Friday, January 28, 2011
The Last Moving Picture Show
28 Jan 11
Last week, I appeared in a short film, “The Shadow,” at the Columbia Film College. I took the job for reasons all writers should, both to write about the experience, or at least take notes, including every contour of the girl applying my make-up, as I could only stare straight ahead, that’s my story and I’m sticking to it. The other reason is the obvious one, to whore myself completely to those producing and directing the film. I know several writers who teach at Columbia, which has multiple campuses in areas both good and dismal. But I thought it was time to make a few contacts who worked in film, and I had the good fortune to talk up my writing to a few guys in the green room, “The Jail Guard,” and “The Tenement Boy.” The waif who put my make-up on was happy to know that two of my books have that evil “e with a hyphen” in front of it, I’d say it made me feel older, but let me just describe how it all came about.
A month ago, I was skimming craigslist for gigs, and I’ve been lucky to find a few focus study groups in the [ETC] section (a few years back, I was paid to give my opinion on Gatorade yogurt, which by the grace of Elvis is not on the shelves at 7-11s everywhere). And there it was: actors, 20 minute film, etc. Send head shot. Well, my resume photo is a shot of me standing in front of Jonny O’s Hot Dogs at 38th & Morgan, near the old Stockyards. Well, it worked. Got the call, a confirmation date, then the sheet with everybody’s name and what they do and who they are in the film. I was “Dapper Old Bald Man Holding Sign.” And with that, I understood how I got the job. Wardrobe gave me period clothes from a hundred years ago, my wool pants had a fly that kept sliding down, the story of my life, really. Then I went to makeup, and had sideburns and a handlebar moustache glued onto my face. Afterwards, the girl about a third of my age put all that powder and non-shiny stuff on my head. Now I know why so many women are so happy: they are stoned on their own makeup. It was like having Kit Kat-flavored smelling salts shoved up my nose. And that stuff had to keep getting applied whenever I was under the lights. All I could eat was croutons because everything else stuck to the moustache glue, so after seven hours of filming and getting my head dusted, I likely had a blood alcohol level that would have my pull my own fly open as soon as I left the building. (Well, I really wasn’t going to do that, we had a minus ten wind chill that day.) And I don’t know how it happened, but I gouged open my fingernail while holding this sign above my head in front of a green screen, and asked if it was going to be a silent film, as I wanted to start crying uncontrollably.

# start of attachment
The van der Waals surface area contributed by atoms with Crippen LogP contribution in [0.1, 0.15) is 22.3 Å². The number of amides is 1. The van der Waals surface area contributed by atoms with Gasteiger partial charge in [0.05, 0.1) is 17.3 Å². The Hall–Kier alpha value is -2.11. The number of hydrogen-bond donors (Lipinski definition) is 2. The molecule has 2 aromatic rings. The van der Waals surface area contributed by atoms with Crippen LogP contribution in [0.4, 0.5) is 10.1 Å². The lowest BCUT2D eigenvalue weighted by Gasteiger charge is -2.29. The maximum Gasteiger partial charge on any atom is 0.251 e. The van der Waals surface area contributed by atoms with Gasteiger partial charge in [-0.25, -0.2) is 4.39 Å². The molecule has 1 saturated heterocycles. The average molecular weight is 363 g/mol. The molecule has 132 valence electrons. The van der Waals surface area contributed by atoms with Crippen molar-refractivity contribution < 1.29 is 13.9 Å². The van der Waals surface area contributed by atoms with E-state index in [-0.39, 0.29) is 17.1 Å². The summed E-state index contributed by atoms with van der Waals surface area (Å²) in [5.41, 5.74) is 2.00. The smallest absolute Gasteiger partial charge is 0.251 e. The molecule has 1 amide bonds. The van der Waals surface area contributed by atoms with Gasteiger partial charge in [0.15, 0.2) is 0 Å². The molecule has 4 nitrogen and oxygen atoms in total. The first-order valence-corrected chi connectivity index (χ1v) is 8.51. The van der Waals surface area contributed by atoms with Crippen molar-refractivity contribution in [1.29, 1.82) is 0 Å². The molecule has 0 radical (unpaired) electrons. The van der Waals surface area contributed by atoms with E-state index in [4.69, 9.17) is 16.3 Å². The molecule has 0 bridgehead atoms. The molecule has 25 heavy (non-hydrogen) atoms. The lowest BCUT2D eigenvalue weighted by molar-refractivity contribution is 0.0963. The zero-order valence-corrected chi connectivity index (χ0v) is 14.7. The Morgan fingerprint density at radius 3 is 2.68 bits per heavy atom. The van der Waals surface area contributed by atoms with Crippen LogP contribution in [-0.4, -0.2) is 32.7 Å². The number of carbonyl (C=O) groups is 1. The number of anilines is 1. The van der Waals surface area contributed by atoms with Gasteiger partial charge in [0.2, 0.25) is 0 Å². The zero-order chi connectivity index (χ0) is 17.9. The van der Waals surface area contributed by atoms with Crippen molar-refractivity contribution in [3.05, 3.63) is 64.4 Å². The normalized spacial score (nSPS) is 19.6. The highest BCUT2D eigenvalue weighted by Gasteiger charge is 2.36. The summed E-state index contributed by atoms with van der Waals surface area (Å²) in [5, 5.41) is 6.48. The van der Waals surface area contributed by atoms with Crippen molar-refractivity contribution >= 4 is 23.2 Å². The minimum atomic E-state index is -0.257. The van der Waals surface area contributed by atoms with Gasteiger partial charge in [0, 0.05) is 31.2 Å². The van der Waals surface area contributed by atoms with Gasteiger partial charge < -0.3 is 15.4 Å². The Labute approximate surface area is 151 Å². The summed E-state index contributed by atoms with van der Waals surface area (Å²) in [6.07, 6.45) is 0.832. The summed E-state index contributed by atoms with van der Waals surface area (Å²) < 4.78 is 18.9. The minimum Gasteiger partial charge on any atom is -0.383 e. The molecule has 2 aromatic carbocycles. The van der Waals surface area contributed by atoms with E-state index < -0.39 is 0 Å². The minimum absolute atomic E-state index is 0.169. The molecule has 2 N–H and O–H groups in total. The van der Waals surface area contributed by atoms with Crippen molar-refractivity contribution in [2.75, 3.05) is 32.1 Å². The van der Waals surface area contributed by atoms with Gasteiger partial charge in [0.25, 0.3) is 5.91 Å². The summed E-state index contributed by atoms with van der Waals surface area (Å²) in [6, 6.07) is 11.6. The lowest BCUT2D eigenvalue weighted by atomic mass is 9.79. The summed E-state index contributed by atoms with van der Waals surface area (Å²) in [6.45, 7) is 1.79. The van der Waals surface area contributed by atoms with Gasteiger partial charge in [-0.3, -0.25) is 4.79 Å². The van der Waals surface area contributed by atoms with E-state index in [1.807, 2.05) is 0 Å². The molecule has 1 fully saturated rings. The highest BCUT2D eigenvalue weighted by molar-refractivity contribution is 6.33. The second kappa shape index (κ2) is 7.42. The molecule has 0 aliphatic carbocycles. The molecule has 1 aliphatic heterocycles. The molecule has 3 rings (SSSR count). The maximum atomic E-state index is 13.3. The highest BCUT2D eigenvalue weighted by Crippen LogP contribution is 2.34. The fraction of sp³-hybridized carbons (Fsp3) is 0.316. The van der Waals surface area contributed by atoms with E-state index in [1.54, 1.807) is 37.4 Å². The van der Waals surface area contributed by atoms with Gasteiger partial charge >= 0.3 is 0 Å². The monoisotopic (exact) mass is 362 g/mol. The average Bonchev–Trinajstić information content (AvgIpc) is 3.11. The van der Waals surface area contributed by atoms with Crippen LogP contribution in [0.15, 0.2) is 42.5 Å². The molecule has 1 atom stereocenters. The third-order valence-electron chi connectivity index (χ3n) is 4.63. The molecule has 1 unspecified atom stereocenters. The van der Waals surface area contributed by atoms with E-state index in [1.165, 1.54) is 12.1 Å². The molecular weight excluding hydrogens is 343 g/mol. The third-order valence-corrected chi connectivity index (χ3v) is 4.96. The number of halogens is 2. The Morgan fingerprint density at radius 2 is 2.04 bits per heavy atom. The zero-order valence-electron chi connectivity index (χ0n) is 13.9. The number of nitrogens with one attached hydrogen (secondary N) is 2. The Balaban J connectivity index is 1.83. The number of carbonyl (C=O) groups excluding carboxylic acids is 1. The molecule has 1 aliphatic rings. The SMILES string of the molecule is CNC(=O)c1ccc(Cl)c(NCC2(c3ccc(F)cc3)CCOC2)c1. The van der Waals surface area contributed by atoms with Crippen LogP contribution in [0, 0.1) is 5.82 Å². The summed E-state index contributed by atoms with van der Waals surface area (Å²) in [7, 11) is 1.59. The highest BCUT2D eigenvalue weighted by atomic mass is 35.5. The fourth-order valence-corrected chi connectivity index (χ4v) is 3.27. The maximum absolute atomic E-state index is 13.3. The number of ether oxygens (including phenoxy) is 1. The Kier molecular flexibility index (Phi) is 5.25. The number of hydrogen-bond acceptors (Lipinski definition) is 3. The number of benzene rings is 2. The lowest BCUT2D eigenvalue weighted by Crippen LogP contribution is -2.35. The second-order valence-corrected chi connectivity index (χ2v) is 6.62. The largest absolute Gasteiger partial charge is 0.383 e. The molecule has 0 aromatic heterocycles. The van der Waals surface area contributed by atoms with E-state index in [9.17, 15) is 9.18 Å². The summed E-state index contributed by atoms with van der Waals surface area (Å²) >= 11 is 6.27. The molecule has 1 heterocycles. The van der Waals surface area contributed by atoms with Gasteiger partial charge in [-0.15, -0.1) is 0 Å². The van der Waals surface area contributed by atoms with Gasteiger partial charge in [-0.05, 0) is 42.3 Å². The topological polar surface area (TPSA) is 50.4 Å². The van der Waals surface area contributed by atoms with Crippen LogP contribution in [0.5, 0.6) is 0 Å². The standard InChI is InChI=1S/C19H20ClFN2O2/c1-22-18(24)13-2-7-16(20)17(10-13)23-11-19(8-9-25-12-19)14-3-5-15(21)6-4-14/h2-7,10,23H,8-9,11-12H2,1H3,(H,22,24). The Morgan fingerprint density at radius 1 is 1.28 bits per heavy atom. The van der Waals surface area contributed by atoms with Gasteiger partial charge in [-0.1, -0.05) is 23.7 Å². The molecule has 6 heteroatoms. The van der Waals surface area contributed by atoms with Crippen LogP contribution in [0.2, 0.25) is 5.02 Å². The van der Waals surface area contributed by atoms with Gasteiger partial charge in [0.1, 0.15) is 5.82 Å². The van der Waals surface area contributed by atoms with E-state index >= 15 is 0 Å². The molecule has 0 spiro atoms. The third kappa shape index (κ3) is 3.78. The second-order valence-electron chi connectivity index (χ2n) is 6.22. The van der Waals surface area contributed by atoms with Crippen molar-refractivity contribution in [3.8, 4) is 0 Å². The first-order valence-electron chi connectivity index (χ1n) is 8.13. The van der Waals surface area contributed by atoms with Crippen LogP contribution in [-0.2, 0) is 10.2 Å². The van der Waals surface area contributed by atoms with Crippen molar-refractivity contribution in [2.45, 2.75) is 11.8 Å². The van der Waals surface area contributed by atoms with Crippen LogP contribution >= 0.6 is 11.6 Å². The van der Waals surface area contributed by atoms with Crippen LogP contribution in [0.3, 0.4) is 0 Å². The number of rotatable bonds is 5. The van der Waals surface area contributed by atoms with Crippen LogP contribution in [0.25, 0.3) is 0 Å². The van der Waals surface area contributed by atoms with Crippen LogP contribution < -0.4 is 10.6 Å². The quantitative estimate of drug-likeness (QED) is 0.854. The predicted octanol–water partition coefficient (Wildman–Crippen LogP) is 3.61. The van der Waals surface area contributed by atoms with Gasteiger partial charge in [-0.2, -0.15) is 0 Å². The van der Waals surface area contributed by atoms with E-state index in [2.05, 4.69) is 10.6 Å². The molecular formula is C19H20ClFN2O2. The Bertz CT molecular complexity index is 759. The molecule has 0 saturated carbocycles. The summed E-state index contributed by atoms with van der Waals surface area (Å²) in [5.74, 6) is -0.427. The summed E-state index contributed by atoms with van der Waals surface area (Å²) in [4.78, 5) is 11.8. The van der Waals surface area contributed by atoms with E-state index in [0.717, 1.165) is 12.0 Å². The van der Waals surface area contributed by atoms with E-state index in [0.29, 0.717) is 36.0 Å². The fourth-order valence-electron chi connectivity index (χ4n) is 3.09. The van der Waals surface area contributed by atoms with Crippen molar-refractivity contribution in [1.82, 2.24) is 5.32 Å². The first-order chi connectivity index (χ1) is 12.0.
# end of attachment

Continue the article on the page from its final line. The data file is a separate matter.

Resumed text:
I cut out after that damnable moustache was gone, and shoved as much of the remnants from lunch in my mouth as I could. Salad greens, tinfoil, that seemed to be it. Those jackal film students. It was a stretch back from 16th Street to the Roosevelt el stop, and within blocks State Street goes from industrial to hipster-y lofts where the people walking towards each building have voices that sound as if helium was pumped through their nasal passages. An aside: there is a product sold her for these idiots who live in high-rises and have pets. A chunk of Astroturf and a plastic fire hydrant for the balcony. Yes, I’m serious. After that the neighborhood briefly gets creepy, enough that when I turned onto Roosevelt, I was completely startled by a giant full moon not far above Lake Michigan. I might have shrieked like Nathan Lane, I just don’t know. And I was home ninety minutes later. I had taken some photos in the prop and wardrobe rooms, made some notes of the day as well as working on “A Once-Told Tale,” which will play out as if Shirley Jackson had sneaked into a tea party rally. All good discipline. And I learned that I could get high if I wore women’s makeup. Maybe its weed, maybe its Maybelline.
My January 28th essay for Storytellers Unplugged.